TransCanada Corp. is taking its second shot at asking Washington to approve the contentious Keystone XL oil pipeline, betting that a new route through Nebraska and post-U.S. election time frame for a decision will push the project forward.
The reapplication to the U.S. State Department on Friday comes after Canada's largest pipeline company carved the proposal into two parts.
U.S. President Barack Obama rejected the full $7.6 billion project early this year due to concerns about the proposed northern portion of the route near an aquifer in Nebraska. Obama has expressed support for the southern portion.
TransCanada has been negotiating with Nebraska state officials over a new route and hopes to have the northern part of the pipeline in service by the end of 2014 or early 2015, assuming it wins State Department approval by the first quarter of next year. That portion would cost $5.3 billion.
The move angered environmentalists, who had claimed the last rejection as a victory in their battle against what they say are oil spill risks and rising greenhouse gas emissions from oil sands development. Last year they staged noisy protests against the project in Washington and elsewhere, leading to some arrests.
TransCanada and its supporters say Keystone XL would be key to cutting U.S. dependence on imported oil from unfriendly sources and will create thousands of jobs.
The company pointed out that 10,000 pages of study from the first review concluded Keystone XL would have minimal impact on the environment, so the application need not be bogged down again.
"Certainly the message we've heard coming out of the State Department and out of the White House is that they fully expect to use as much of the pre-existing record from the previous application as possible," Alex Pourbaix, president of TransCanada's pipeline division, told Reuters.
"When we look at that we think that the lion's share of that information remains current and relevant and provides all of the analysis that the State Department would require to make their decision."
The State Department, which reviews the application because it crosses the international border, noted that the earliest it could make a decision is early 2013.
PRESIDENTIAL PIPELINE POLITICS
That pushes it past the upcoming presidential election. U.S. Republicans were highly critical of Obama's refusal to approve the project, saying he was thumbing his nose at a crucial job-creation opportunity and a way to keep gasoline prices in check.
"This project has been caught up in presidential politics long enough, it's time to get to work," Senator Lisa Murkowski, an Alaska Republican and ranking member of the Senate Energy and Natural Resources Committee, said in a statement.
Pourbaix said he believes the Nebraska Department of Environmental Quality will be able to decide on a new route that skirts environmentally sensitive areas by September or October.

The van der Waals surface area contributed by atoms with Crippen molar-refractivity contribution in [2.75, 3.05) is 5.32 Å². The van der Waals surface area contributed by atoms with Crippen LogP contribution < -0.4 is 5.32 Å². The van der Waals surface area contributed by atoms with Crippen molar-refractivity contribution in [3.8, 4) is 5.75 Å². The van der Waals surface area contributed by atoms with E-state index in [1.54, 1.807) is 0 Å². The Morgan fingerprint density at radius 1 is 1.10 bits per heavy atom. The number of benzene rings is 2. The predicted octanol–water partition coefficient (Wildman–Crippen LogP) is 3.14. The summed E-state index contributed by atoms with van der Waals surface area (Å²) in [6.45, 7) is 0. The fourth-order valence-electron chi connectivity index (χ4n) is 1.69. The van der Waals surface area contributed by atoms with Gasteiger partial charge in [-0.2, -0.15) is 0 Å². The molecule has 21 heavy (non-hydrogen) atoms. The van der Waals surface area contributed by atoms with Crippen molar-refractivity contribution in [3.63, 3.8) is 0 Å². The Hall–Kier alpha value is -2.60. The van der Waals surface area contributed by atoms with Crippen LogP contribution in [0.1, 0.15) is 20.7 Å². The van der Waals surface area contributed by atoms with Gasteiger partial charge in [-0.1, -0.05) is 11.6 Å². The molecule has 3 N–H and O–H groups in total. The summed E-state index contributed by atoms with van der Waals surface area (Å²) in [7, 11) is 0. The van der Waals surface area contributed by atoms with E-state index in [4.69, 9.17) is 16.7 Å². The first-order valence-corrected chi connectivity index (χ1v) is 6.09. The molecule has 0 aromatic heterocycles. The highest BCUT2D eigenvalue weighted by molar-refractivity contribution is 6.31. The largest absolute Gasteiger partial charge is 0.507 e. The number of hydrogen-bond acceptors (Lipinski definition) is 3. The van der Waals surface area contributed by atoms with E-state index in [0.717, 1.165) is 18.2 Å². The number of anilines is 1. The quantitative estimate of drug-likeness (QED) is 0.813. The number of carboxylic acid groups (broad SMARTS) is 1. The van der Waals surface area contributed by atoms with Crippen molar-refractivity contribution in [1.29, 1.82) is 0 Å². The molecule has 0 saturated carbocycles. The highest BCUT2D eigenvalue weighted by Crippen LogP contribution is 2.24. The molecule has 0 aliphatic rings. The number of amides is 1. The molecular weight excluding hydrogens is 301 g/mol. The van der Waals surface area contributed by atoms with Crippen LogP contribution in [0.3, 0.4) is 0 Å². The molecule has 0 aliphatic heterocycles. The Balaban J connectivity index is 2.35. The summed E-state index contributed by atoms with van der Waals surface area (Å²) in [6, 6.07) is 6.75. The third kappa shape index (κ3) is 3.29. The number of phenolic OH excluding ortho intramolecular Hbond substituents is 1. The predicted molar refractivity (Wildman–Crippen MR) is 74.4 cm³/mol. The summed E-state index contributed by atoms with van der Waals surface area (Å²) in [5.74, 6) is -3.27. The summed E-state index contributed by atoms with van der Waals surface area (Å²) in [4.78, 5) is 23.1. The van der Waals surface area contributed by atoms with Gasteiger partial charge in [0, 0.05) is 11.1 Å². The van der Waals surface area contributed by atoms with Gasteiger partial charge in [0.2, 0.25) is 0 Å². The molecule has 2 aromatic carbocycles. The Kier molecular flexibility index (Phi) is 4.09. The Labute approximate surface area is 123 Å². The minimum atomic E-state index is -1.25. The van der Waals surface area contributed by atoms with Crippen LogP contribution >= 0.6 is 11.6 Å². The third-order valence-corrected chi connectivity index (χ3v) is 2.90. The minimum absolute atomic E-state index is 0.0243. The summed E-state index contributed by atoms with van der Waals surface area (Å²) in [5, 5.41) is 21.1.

The overall 830,000 barrel a day project is aimed at moving crude derived from the Alberta oil sands to refineries on the U.S. Gulf Coast, which face declining volumes of oil from traditional suppliers, including Mexico and Venezuela. It would also transport growing supplies from North Dakota's booming Bakken shale oil fields.
Canadian oil producers and Prime Minister Stephen Harper's government have lobbied hard for the 1,661 mile (2,673 km) pipeline, as part of a series of initiatives to tap new markets to get better returns for burgeoning production from the tar sands. Most of that now flows to the oversupplied U.S. Midwest.
For the Obama administration, the development has been politically troublesome, pitting environmentalists opposed to increased fossil fuel use and pipelines through sensitive areas against unions and other Democrats who say it will create badly needed jobs in a shaky economy.
In January, he rejected the project under a deadline imposed by Congress, saying more time was needed to review the proposed route which raised objections in Nebraska due to its course across the Ogallala aquifer, a major water source.
Bill McKibben, an environmental activist who was one of the leaders of last year's pipeline protests, said a new route through Nebraska will not solve larger environmental problems such as rising carbon emissions from tar sands development.
"There are many reasons to be worried about this thing. The one that brought most people out into the streets was worries about our climatic future. Those remain," McKibben said.
The $2.3 billion Gulf Coast portion will carry crude to Texas refineries from the glutted Cushing, Oklahoma, storage hub. It does not require a presidential permit and Obama has said he will direct officials to quickly grant the necessary permits.
Pourbaix said he expects the necessary approvals by the end of the summer, which would allow it to be in service by mid- to late 2013.
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